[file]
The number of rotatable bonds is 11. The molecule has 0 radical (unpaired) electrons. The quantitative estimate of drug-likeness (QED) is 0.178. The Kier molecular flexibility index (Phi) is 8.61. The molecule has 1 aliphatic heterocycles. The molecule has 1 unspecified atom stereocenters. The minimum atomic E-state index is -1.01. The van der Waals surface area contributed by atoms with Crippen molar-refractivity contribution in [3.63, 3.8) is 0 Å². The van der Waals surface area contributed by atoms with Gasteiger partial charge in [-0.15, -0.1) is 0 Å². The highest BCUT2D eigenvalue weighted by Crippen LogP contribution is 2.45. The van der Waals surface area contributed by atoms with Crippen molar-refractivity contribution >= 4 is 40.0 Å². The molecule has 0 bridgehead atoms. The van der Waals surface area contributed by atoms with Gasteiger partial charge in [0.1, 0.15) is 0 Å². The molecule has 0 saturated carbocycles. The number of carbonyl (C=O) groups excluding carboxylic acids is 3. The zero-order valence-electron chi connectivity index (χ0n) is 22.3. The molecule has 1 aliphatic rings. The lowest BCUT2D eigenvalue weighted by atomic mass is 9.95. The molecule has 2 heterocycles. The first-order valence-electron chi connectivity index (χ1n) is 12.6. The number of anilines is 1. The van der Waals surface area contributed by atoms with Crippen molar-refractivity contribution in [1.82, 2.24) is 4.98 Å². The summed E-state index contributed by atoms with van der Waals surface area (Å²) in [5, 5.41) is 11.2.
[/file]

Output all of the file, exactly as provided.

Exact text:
The number of rotatable bonds is 11. The molecule has 0 radical (unpaired) electrons. The quantitative estimate of drug-likeness (QED) is 0.178. The Kier molecular flexibility index (Phi) is 8.61. The molecule has 1 aliphatic heterocycles. The molecule has 1 unspecified atom stereocenters. The minimum atomic E-state index is -1.01. The van der Waals surface area contributed by atoms with Crippen molar-refractivity contribution in [3.63, 3.8) is 0 Å². The van der Waals surface area contributed by atoms with Gasteiger partial charge in [-0.15, -0.1) is 0 Å². The highest BCUT2D eigenvalue weighted by Crippen LogP contribution is 2.45. The van der Waals surface area contributed by atoms with Crippen molar-refractivity contribution >= 4 is 40.0 Å². The molecule has 0 bridgehead atoms. The van der Waals surface area contributed by atoms with Gasteiger partial charge in [0.1, 0.15) is 0 Å². The molecule has 0 saturated carbocycles. The number of carbonyl (C=O) groups excluding carboxylic acids is 3. The zero-order valence-electron chi connectivity index (χ0n) is 22.3. The molecule has 1 aliphatic rings. The lowest BCUT2D eigenvalue weighted by atomic mass is 9.95. The molecule has 2 heterocycles. The first-order valence-electron chi connectivity index (χ1n) is 12.6. The number of anilines is 1. The van der Waals surface area contributed by atoms with Crippen molar-refractivity contribution in [1.82, 2.24) is 4.98 Å². The summed E-state index contributed by atoms with van der Waals surface area (Å²) in [5, 5.41) is 11.2.